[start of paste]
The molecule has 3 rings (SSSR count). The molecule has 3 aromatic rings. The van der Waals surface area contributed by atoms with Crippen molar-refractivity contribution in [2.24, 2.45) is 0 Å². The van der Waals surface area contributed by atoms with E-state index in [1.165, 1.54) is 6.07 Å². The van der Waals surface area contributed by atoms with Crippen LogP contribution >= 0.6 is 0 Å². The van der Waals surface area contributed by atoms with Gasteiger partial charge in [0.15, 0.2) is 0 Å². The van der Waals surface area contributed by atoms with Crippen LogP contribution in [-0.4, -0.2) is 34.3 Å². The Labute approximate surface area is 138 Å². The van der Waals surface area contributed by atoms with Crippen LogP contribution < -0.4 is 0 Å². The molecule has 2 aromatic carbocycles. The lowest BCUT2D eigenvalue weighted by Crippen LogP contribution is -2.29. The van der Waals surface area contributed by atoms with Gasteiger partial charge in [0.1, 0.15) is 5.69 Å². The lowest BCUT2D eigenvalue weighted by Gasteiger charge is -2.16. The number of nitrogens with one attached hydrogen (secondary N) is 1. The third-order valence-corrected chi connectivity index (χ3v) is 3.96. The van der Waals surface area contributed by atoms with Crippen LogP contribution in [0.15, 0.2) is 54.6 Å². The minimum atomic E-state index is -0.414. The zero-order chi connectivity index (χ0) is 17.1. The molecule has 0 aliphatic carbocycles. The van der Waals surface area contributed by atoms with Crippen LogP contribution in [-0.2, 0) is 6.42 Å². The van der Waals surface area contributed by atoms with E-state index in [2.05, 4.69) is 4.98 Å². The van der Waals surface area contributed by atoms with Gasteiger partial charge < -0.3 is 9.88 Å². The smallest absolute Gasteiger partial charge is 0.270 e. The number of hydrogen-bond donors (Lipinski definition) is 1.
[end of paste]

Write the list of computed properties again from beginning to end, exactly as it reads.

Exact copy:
The molecule has 3 rings (SSSR count). The molecule has 3 aromatic rings. The van der Waals surface area contributed by atoms with Crippen molar-refractivity contribution in [2.24, 2.45) is 0 Å². The van der Waals surface area contributed by atoms with E-state index in [1.165, 1.54) is 6.07 Å². The van der Waals surface area contributed by atoms with Crippen LogP contribution >= 0.6 is 0 Å². The van der Waals surface area contributed by atoms with Gasteiger partial charge in [0.15, 0.2) is 0 Å². The van der Waals surface area contributed by atoms with Crippen LogP contribution in [-0.4, -0.2) is 34.3 Å². The Labute approximate surface area is 138 Å². The van der Waals surface area contributed by atoms with Crippen LogP contribution < -0.4 is 0 Å². The molecule has 2 aromatic carbocycles. The lowest BCUT2D eigenvalue weighted by Crippen LogP contribution is -2.29. The van der Waals surface area contributed by atoms with Gasteiger partial charge in [0.1, 0.15) is 5.69 Å². The lowest BCUT2D eigenvalue weighted by Gasteiger charge is -2.16. The number of nitrogens with one attached hydrogen (secondary N) is 1. The third-order valence-corrected chi connectivity index (χ3v) is 3.96. The van der Waals surface area contributed by atoms with Crippen LogP contribution in [0.15, 0.2) is 54.6 Å². The minimum atomic E-state index is -0.414. The zero-order chi connectivity index (χ0) is 17.1. The molecule has 0 aliphatic carbocycles. The van der Waals surface area contributed by atoms with Crippen LogP contribution in [-0.2, 0) is 6.42 Å². The van der Waals surface area contributed by atoms with E-state index in [2.05, 4.69) is 4.98 Å². The van der Waals surface area contributed by atoms with Gasteiger partial charge < -0.3 is 9.88 Å². The smallest absolute Gasteiger partial charge is 0.270 e. The number of hydrogen-bond donors (Lipinski definition) is 1.